Can China’s cement industry be cleaned up?

Business & Technology

China produces almost 60% of the world’s cement and accounts for most of the colossal carbon footprint of the industry. Plans and new technology are afoot to clean up cement, but it might prove to be largely impossible.

Illustration by Alex Santafé

China’s cement industry is currently locked in a struggle with two adversaries: COVID-19 and high coal prices — in addition to older problems like oversupply and lack of demand. COVID-19 and lockdowns have suppressed demand for cement, even in the traditional March-April peak season: Closed construction sites mean no concrete pouring.

  • From January to March this year, China produced 387 million tons of cement, a year-on-year decrease of 12.1%, according to National Bureau of Statistics data.
  • In March during the traditional peak season, cement output was only 187 million tons, a year-on-year decrease of 5.6%, and producers are reporting shipment rates as much as 30% lower than last year’s.
  • The ex-factory price of coal has now reached the level of 1,400-1,600 yuan/ton ($208–$238/ton), an increase of more than 80% year-on-year.
  • One estimate found that in the first quarter of this year, net profits at listed Chinese cement companies decreased by 16.95% year-on-year.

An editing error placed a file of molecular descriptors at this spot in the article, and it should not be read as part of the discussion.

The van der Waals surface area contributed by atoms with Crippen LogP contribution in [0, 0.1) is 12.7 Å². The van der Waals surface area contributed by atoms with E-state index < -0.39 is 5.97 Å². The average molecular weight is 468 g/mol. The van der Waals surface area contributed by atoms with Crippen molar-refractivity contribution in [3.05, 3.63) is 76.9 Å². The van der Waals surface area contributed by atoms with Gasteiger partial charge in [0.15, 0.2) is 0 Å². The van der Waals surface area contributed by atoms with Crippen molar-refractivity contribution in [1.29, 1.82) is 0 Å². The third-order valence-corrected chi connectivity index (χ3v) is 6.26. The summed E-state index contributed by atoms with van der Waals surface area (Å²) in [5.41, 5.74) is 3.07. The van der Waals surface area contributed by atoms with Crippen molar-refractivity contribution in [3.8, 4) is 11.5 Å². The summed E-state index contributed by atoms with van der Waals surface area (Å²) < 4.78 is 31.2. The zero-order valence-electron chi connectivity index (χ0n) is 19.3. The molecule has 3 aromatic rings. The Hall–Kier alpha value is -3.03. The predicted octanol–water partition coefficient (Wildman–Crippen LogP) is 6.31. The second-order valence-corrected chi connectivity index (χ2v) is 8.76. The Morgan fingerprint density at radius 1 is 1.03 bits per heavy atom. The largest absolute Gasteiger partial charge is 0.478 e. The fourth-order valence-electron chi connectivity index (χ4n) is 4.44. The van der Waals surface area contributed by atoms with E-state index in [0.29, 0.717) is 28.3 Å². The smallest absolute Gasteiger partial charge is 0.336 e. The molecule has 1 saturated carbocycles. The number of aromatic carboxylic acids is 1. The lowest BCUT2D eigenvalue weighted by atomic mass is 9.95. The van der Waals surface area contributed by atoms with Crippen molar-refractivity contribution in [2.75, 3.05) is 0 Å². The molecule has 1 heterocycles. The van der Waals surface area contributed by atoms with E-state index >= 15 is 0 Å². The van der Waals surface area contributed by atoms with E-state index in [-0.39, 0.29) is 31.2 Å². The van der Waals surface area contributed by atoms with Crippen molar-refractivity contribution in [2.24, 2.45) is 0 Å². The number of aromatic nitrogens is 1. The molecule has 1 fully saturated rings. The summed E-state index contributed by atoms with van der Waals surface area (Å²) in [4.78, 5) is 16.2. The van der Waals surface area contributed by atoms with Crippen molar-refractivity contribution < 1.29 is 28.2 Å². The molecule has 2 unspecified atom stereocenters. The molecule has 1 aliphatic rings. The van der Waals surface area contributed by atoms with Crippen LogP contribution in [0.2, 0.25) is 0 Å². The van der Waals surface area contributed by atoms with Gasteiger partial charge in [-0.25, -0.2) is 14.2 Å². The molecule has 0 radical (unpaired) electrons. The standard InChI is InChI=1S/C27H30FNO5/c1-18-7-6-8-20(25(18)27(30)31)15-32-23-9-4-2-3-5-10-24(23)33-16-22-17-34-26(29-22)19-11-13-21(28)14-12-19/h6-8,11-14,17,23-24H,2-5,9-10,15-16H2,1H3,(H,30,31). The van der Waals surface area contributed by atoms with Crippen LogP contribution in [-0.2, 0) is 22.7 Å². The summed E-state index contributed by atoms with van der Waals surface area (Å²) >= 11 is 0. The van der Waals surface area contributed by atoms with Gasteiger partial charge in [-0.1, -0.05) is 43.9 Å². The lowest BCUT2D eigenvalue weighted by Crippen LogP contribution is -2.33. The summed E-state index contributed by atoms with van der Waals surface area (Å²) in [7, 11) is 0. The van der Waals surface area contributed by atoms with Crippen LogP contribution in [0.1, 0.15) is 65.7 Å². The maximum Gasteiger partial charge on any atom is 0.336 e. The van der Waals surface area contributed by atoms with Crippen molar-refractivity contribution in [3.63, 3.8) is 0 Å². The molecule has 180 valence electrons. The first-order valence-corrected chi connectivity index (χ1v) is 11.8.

As it suffers from a slowing economy, the industry is now also confronted with its greatest challenge: to clean itself up.

The context

The cement industry is highly energy-intensive and inextricably linked with coal because of the extreme heat required to produce cement:

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How is China planning to clean up cement?

  • China’s Emissions Trading System (ETS) became fully operational in 2021, requiring companies included in the program to deposit emission permits with the government to account for a portion of their 2019–2020 carbon emissions. It is expected that the ETS will be expanded to the cement industry in 2022, although cement companies participating in regional pilot ETS programs since 2011 have regularly struggled to afford enough permits.
  • New technology, including the use of alternative fuels, low-carbon clinker and low-carbon cement, and carbon capture and purification could make a big difference. Sinoma International Engineering 中材国际, for example, claims to have set up 25 more energy-efficient “smart” cement factories.
  • Many of the larger cement companies are investing heavily in cleaner energy sources: Anhui Conch Cement 安徽海螺水泥, for example, will invest 5 billion yuan ($743.30 million) in the development of photovoltaic power plants this year, expecting to reach 1 GW of installed photovoltaic power generation capacity in 2022.

The takeaway

For China to reach its “double carbon” goals, it will have to clean up its dirty cement industry. The success or failure of this effort will also have a massive impact on global carbon emissions.

Experts believe that it is possible for China’s cement industry to reach carbon neutrality in 2060, but only (as one recent study put it) by means of “advanced and aggressive emission abatement scenarios” that could cost as much as 345 billion yuan ($51.28 billion). China’s largest cement producers say they are aiming to reach peak carbon emissions in 2025, but the outlook is highly problematic: As yet there is simply no obvious technology to eliminate emissions from cement production.

Barry van Wyk